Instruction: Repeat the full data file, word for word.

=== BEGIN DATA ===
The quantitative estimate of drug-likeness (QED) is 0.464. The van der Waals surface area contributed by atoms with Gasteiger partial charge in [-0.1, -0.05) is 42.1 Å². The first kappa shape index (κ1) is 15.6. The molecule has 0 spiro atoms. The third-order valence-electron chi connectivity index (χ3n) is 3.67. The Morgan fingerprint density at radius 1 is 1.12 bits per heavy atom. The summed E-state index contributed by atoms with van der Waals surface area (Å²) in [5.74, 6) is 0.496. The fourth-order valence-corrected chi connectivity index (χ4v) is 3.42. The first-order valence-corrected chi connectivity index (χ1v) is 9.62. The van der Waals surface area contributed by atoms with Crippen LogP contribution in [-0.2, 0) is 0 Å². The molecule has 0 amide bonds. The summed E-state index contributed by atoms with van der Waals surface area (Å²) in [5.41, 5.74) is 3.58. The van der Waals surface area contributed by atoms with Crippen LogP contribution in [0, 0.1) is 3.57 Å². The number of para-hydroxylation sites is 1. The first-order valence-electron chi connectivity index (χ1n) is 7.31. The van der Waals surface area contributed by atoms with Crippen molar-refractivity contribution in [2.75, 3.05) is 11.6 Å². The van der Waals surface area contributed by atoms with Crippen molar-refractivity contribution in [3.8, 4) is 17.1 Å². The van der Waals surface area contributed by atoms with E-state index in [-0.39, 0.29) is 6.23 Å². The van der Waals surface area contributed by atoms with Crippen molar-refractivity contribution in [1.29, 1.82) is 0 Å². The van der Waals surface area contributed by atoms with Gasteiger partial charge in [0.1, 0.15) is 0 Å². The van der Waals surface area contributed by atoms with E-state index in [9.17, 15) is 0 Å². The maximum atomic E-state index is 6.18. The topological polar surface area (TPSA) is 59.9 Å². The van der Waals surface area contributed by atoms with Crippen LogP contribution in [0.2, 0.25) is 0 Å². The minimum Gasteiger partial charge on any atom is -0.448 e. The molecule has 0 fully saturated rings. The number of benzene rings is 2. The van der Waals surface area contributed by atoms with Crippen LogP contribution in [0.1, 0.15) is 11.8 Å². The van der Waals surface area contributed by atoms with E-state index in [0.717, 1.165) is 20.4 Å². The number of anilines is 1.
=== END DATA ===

The quantitative estimate of drug-likeness (QED) is 0.464. The van der Waals surface area contributed by atoms with Gasteiger partial charge in [-0.1, -0.05) is 42.1 Å². The first kappa shape index (κ1) is 15.6. The molecule has 0 spiro atoms. The third-order valence-electron chi connectivity index (χ3n) is 3.67. The Morgan fingerprint density at radius 1 is 1.12 bits per heavy atom. The summed E-state index contributed by atoms with van der Waals surface area (Å²) in [5.74, 6) is 0.496. The fourth-order valence-corrected chi connectivity index (χ4v) is 3.42. The first-order valence-corrected chi connectivity index (χ1v) is 9.62. The van der Waals surface area contributed by atoms with Crippen LogP contribution in [-0.2, 0) is 0 Å². The molecule has 0 amide bonds. The summed E-state index contributed by atoms with van der Waals surface area (Å²) in [5.41, 5.74) is 3.58. The van der Waals surface area contributed by atoms with Crippen LogP contribution in [0, 0.1) is 3.57 Å². The number of para-hydroxylation sites is 1. The first-order valence-electron chi connectivity index (χ1n) is 7.31. The van der Waals surface area contributed by atoms with Crippen molar-refractivity contribution in [2.75, 3.05) is 11.6 Å². The van der Waals surface area contributed by atoms with Crippen molar-refractivity contribution in [3.8, 4) is 17.1 Å². The van der Waals surface area contributed by atoms with E-state index in [-0.39, 0.29) is 6.23 Å². The van der Waals surface area contributed by atoms with Crippen molar-refractivity contribution in [1.29, 1.82) is 0 Å². The van der Waals surface area contributed by atoms with Gasteiger partial charge in [0.1, 0.15) is 0 Å². The van der Waals surface area contributed by atoms with E-state index in [9.17, 15) is 0 Å². The maximum atomic E-state index is 6.18. The topological polar surface area (TPSA) is 59.9 Å². The van der Waals surface area contributed by atoms with Crippen LogP contribution in [0.2, 0.25) is 0 Å². The minimum Gasteiger partial charge on any atom is -0.448 e. The molecule has 0 fully saturated rings. The number of benzene rings is 2. The van der Waals surface area contributed by atoms with Crippen LogP contribution in [0.1, 0.15) is 11.8 Å². The van der Waals surface area contributed by atoms with E-state index in [0.717, 1.165) is 20.4 Å². The number of anilines is 1.